To give perspective, the wet bulb thermometer reached 77° And the dry bulb thermometer read 116° in the pacific northwest, associated with 118 fatalities. In 2003, when Europe was hit by a heat wave, the wet bulb thermometer reached 82.4°, associated with 30,000 deaths. When it Feels hot (check the heat index), which is related to both the temperature and the relative humidity, you should start to worry. You should drink extra fluids, wear loose fitting clothes, stay out of the direct sun, avoid sunburn, exercise in the cool of the morning and night, not during the heat of the day, avoid closed vehicles, especially for children, and don’t get sunburned, which decreases the ability of the skin to produce sweat.
Certain groups have more risk, such as very young or old age, the obese, and diabetics. Certain drugs, such as Alcohol, diuretics and beta blockers are factors.
Some typical symptoms are heavy sweating, faintness, dizziness, fatigue, muscle cramps, nausea, and headache. If you are hot, and think you might be experiencing heat exhaustion, you should stop all activity, move to a colder shaded place, and drink cool water or sports drinks.
If you’re caring for somebody, you should worry about confusion, agitation, and other central nervous system symptoms; the brain, together with the heart, kidneys and muscles are very susceptible to overheating.
Rectal temperature is the most reliable, and if it gets to 104°, immediate cooling is necessary, even packing in ice. Don’t bother to use aspirin, since it does not work with heat exhaustion. If coma or seizures develop, and the patient is diagnosed with a heat stroke, the fatality rate and long-term neurological complications are grave.
Please read the excellent article by Joe Craven McGinty in the July 10 Wall Street Journal, or the accompanying mayo clinic article. And stay Cool!
Virologist Angela Rasmussen talks about her battle against misinformation in the media, the virus, vaccines, disinfecting surfaces, home testing, and the next pandemic.
Eric J. Topol, MD: Hello, I’m Eric Topol for Medscape, and this is Medicine and the Machine. I’m so glad to have my colleague and partner in this podcast, Abraham Verghese, with me from Stanford. Today, we have the rarefied privilege to discuss the whole pandemic story, the virus and vaccines, with one of the country’s leading virologists, Dr Angela Rasmussen. Welcome, Angie.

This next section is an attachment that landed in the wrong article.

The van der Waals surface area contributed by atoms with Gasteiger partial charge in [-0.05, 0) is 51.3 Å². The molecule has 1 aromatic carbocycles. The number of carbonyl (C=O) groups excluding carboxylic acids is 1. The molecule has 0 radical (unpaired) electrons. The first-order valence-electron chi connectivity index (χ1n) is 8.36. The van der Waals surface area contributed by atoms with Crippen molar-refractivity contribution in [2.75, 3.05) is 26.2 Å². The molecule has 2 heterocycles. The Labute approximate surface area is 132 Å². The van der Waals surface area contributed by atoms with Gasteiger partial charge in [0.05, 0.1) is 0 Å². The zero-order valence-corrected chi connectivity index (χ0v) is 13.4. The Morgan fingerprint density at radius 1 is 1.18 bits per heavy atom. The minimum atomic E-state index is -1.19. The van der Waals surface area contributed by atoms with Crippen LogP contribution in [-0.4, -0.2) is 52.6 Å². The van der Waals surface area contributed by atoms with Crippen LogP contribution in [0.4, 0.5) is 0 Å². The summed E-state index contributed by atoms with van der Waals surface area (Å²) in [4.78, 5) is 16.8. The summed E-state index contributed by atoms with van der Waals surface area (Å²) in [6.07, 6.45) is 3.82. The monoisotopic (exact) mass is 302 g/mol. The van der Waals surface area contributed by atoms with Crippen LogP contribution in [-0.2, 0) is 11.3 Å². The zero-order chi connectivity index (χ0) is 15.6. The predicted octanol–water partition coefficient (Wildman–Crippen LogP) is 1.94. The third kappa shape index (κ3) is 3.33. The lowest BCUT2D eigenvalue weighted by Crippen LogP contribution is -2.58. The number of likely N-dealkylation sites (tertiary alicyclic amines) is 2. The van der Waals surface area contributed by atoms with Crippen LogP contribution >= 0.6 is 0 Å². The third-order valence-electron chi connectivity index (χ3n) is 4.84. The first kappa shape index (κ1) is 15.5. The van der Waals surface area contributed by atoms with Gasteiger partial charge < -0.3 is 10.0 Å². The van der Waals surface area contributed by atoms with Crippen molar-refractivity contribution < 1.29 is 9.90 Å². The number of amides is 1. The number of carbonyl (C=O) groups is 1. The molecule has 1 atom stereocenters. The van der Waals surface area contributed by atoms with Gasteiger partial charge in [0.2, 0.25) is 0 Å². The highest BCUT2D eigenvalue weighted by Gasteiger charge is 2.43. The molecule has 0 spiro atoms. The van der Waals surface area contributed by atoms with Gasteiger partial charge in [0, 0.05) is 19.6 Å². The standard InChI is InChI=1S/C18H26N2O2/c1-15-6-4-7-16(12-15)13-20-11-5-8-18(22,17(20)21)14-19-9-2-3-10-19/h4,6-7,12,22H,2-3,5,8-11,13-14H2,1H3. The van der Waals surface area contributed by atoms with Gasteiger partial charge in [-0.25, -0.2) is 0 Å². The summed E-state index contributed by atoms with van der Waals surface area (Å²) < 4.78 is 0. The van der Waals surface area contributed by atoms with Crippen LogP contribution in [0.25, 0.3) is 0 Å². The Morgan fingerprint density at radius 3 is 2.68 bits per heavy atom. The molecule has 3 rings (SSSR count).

Angela L. Rasmussen, MA, MPhil, PhD: Thank you so much for having me, Eric. It’s wonderful to be here.
This podcast rectifies the blizzard of variously valid COVID information blaring on the media today, and adds to the discussion. Virologist Angela Rasmussen talks about several interesting aspects of the pandemic. BSL laboratories are discussed. BSL refers to Biological Safety Level. If a lab is dealing with a dangerous pathogen, like the hemorrhagic fever viruses, a level 4 lab is required.
“Moon suit”- like positive pressure encasements, special hoods and disposal devices are required to ensure containment of the organisms, and to prevent their escape into the environment.
She discussed the differences between live viruses, detected by PFUs (plaque-forming units) on a sheet of living cells, and what the available Covid tests pick up, namely RNA which may or not be infective. Saliva vs nasal swab samples, PCR vs antibody tests were compared. She explained what the “cycle number” in PCR tests refers to, and its significance She then discussed “fomite” transmission, and observed how hard it was to experimentally prove.
Aerosol transmission is thought more likely. Also discussed is how lucky we were that this Pandemic involved a Coronavirus, instead of another viral family that was less studied. Moderna, for instance, was in the process of developing a MERS ( a Coronavirus) Vaccine. She finished up with the observation that distancing and masks, although imperfect, are still useful.
Empowering Patients Through Education And Telemedicine